Pre-Hiatus Review Highlights

Hey guys! I’d just like to do an overall highlight of some of the reviews posted before I went on hiatus. I missed doing one for the months prior and would still like to highlight a few, so here’s a condensed overview of the reviews I posted before going on break (Click on the title to read more):

Best Snowball (Series)
*By “Snowball” I mean a series/book that starts incredibly slow, but is worth the wait*

Shaman King, Vol.1: A Shaman in Tokyo by Hiroyuki Takei

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The series is about a young Shaman named Yoh, who in the first volume is starting at a new school in Tokyo…Through a series of events which involve ghosts, supernatural occurrences, and encounters with a “thug” named Ryu, Manta and Yoh become friends…In this volume we are introduced to Admidamaru, a 600-year-old samurai ghost and to a fellow Shaman named Ren who has a particularly sinister interest in Yoh and Admidamaru…

I give Shaman King, Vol. 1: A Shaman in Tokyo a rating of 7 out of 10 Unicorn Horns. Overall the story was not amazingly entertaining, but that did not bother me at all because the story quickly picks up towards the end and you can easily identify the main focus/purpose of this initial volume in the series.

Best Artwork

Locke & Key, Vol. 1: Welcome to Lovecraft by Joe Hill & Gabriel Rodríguez


After their father is killed, Tyler, Kinsey and Bode move to the family estate, Keyhouse in Lovecraft, Massachusetts with their mother Nina….The youngest of the Lovecraft siblings, Bode, comes across a key that unlocks a Ghost Door which separates the soul of the person who “walks” through from their body. In the nature of all good fiction the story is not easy sailing from then on and the family soon has much more to worry about than just healing and moving forward.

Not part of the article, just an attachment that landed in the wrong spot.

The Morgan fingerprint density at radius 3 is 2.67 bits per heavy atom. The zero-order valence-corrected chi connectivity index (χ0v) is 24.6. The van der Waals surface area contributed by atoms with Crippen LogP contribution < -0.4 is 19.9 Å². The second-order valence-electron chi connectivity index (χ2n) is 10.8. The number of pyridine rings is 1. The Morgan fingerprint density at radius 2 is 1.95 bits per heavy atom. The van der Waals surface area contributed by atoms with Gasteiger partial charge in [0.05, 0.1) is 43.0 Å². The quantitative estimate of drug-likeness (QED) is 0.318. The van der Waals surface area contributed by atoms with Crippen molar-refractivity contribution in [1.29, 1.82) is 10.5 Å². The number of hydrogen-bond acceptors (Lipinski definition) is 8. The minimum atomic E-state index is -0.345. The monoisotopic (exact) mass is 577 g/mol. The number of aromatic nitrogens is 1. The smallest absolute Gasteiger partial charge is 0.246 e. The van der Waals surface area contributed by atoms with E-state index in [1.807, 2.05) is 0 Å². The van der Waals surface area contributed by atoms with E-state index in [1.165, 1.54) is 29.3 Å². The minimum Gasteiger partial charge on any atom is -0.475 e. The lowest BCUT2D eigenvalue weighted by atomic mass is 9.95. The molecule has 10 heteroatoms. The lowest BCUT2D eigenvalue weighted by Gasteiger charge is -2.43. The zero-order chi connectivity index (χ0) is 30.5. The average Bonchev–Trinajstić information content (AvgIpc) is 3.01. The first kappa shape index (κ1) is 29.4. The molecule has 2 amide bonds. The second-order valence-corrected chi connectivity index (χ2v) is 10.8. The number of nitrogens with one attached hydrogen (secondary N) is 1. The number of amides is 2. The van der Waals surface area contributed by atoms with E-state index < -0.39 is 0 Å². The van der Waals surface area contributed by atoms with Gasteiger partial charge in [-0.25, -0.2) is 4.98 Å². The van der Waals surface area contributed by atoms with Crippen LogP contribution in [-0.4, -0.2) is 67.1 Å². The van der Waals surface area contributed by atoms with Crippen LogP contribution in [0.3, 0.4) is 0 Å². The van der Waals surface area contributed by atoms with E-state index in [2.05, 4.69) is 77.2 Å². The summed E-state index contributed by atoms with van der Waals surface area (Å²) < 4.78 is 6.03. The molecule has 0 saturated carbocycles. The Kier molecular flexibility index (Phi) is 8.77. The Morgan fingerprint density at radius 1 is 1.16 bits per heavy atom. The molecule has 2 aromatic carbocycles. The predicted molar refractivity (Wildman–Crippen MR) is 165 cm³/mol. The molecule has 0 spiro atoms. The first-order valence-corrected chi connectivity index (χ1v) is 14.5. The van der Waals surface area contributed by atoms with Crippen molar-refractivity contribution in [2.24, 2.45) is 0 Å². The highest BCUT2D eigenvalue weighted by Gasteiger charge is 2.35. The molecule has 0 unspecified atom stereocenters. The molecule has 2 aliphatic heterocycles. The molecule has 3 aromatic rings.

I give Locke and Key a well deserved 7.25 Unicorn Horns out of a possible 10. In addition to the well executed storyline this graphic novel has exceptional artwork. Gabriel Rodríguez’s illustrations in this series is mind-blowing and his art style lends itself so well to the story.

Best Character Development

Yona of the Dawn, Vol. 1 by Mizuho Kusanagi

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Yona of the Dawn is a fantasy set in a kingdom called Kohka. The story centers around main character princess Yona as she prepares for her 16th birthday. Yona, the only child of widow King IL, is a pampered young lady, but things quickly change. Very quickly. As most know nothing good happens for royalty on their coming-of-age birthdays. 

Rating: 8.5/10 Unicorn Horns. I did NOT at all expect for this story to turn out the way it did. I can promise watching this fiery spirited princess transition into a determined warrior with open eyes to the reality of her kingdom is every bit worth it.

Most Thought-Provoking Story

The Beauty, Vol. 1 by Jason A. Hurley & Jeremy Haun


“Two years ago , a new sexually transmitted disease took the world by storm. This S.T.D. was unlike any other that had come before. This was a disease that people actually wanted. “Victims” of this epidemic were physically changed by the virus. Fat melted away, thinning hair returned, skin blemishes faded, and their facial features slimmed. It became known as the beauty.” Pg. 1 of The Beauty